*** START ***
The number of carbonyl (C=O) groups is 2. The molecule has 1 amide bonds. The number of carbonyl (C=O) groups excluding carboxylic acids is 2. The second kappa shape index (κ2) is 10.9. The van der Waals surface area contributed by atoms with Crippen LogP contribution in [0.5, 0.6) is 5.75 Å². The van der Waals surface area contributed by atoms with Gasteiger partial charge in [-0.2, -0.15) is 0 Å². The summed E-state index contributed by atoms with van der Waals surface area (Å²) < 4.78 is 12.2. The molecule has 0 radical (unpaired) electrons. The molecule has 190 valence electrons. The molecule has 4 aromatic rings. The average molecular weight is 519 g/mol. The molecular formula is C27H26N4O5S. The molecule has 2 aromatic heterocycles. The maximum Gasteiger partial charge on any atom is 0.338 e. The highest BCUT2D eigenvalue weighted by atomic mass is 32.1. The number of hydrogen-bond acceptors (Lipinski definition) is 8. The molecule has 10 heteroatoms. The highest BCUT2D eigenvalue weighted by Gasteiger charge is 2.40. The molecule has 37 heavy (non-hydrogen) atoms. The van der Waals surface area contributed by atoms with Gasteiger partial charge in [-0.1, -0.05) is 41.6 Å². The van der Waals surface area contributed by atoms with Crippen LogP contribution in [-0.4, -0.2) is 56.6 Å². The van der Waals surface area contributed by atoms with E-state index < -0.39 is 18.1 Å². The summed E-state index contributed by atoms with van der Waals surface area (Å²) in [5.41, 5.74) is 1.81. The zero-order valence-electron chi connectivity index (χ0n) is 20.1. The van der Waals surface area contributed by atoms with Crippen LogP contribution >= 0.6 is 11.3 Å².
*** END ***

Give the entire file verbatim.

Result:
The number of carbonyl (C=O) groups is 2. The molecule has 1 amide bonds. The number of carbonyl (C=O) groups excluding carboxylic acids is 2. The second kappa shape index (κ2) is 10.9. The van der Waals surface area contributed by atoms with Crippen LogP contribution in [0.5, 0.6) is 5.75 Å². The van der Waals surface area contributed by atoms with Gasteiger partial charge in [-0.2, -0.15) is 0 Å². The summed E-state index contributed by atoms with van der Waals surface area (Å²) < 4.78 is 12.2. The molecule has 0 radical (unpaired) electrons. The molecule has 190 valence electrons. The molecule has 4 aromatic rings. The average molecular weight is 519 g/mol. The molecular formula is C27H26N4O5S. The molecule has 2 aromatic heterocycles. The maximum Gasteiger partial charge on any atom is 0.338 e. The highest BCUT2D eigenvalue weighted by atomic mass is 32.1. The number of hydrogen-bond acceptors (Lipinski definition) is 8. The molecule has 10 heteroatoms. The highest BCUT2D eigenvalue weighted by Gasteiger charge is 2.40. The molecule has 37 heavy (non-hydrogen) atoms. The van der Waals surface area contributed by atoms with Gasteiger partial charge in [-0.1, -0.05) is 41.6 Å². The van der Waals surface area contributed by atoms with Crippen LogP contribution in [-0.4, -0.2) is 56.6 Å². The van der Waals surface area contributed by atoms with E-state index < -0.39 is 18.1 Å². The summed E-state index contributed by atoms with van der Waals surface area (Å²) in [5.41, 5.74) is 1.81. The zero-order valence-electron chi connectivity index (χ0n) is 20.1. The van der Waals surface area contributed by atoms with Crippen LogP contribution >= 0.6 is 11.3 Å².